Friday, December 29, 2006

The CSI Effect, Redux

An article from Central NY on the continuing problem wherein certain fans of the CBS crime dramas (or that genre)believe themselves forensic experts.

Thursday, December 28, 2006

Orders of Protection

For those of you with online subscriptions, The Watertown Daily Times ran an interesting series on orders of protection, problems with the system and the new Integrated Domestic Violence court in St. Lawrence County. Chautauqua County also has an IDV court, which consolidates cases from various courts (town/city, Family, Supreme, etc.) before a single judge. The official NY State IDV court site is here.

Monday, December 18, 2006

A short break

Happy Holidays to all. Expect a break in regular posting over the next couple of weeks, due to holidays, travel and sheer slothfulness.

Thursday, December 14, 2006

Justice Courts

Another article in the NY Times on the issues with Justice Courts, this time specifically looking at Keeseville, a village in Essex and Clinton counties at the northern tip of the state.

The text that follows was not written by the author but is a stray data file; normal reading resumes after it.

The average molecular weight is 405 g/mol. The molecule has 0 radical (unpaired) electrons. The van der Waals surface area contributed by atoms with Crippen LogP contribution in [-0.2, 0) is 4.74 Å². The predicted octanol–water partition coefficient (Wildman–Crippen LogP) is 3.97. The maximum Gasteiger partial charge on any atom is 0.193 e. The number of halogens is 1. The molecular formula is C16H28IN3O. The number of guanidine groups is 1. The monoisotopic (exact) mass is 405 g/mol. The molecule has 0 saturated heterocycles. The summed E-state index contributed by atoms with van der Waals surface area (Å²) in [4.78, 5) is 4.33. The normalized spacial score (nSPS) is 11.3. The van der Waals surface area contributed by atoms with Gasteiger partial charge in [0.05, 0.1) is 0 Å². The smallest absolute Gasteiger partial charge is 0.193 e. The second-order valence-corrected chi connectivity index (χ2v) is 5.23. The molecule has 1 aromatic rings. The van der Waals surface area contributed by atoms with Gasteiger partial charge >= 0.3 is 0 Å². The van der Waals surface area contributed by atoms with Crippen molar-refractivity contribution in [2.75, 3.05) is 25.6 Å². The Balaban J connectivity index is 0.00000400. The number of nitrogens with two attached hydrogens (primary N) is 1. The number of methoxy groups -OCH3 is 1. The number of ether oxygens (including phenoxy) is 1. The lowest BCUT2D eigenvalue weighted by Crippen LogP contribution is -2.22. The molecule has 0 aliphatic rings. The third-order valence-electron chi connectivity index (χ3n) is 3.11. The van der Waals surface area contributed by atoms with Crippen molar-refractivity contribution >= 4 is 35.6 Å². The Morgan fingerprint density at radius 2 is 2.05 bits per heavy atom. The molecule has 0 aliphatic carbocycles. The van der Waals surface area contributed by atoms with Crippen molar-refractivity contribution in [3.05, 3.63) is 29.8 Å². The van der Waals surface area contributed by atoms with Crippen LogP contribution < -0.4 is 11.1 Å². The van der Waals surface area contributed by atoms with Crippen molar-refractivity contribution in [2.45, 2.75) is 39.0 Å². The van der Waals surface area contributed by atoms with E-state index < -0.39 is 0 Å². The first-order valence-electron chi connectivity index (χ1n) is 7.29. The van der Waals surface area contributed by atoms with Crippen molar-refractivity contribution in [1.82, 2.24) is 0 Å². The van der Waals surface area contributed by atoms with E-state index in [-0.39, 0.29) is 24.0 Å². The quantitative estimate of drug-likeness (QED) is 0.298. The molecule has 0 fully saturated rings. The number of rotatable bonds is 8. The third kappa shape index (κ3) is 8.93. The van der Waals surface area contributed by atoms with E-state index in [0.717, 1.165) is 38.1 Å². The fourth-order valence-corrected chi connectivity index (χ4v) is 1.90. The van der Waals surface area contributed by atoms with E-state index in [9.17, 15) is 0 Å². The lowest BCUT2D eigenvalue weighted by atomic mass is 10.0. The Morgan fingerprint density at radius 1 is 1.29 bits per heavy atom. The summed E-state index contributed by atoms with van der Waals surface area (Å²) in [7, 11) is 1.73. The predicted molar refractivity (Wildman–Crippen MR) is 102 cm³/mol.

Aside from the content of the article, there were two nagging thoughts that occurred to me in reading. First, brought on by the last sentence of the article, was that I hope this doesn't devolve into a "boy, aren't those unsophisticated yokels dumb" sort of series. Secondly, and a larger issue, is that there seems to be a major gap in our legal system to deal with inappropriate behavior from judges. Numerous lawyers had been in this court and were aware of the practices, but yet the practices continued. Perhaps one of the changes in the court system ought to be an initial way to report issues other than the Commission on Judicial Conduct. I know and like many local judges and would never want to report them to "The Man", but it would be nice if someone in authority sat down and gave individualized training based on ongoing problems.

Wednesday, December 13, 2006

Adirondack News

Two bits out of the Adirondacks, having an effect on environmental law and policy. Gov. Pataki and Sen. Bruno, contrary to some initial post-election rumors, will reconvene the State Senate today for the purpose (among others) of filling some vacancies. Of note, two seats on the Adirondack Park Agency are set to be filled with Pataki appointees. These appointments are less controversial than some others, in part because APA commissioners are not salaried (like Public Service Comm. commissioners) and in part because the law creating the APA has membership criteria. Aside from the heads of various state departments (or their local designees), the Governor's appointees have to be a set mix of in- and out-of-Adirondack residents and a set mix of political registration.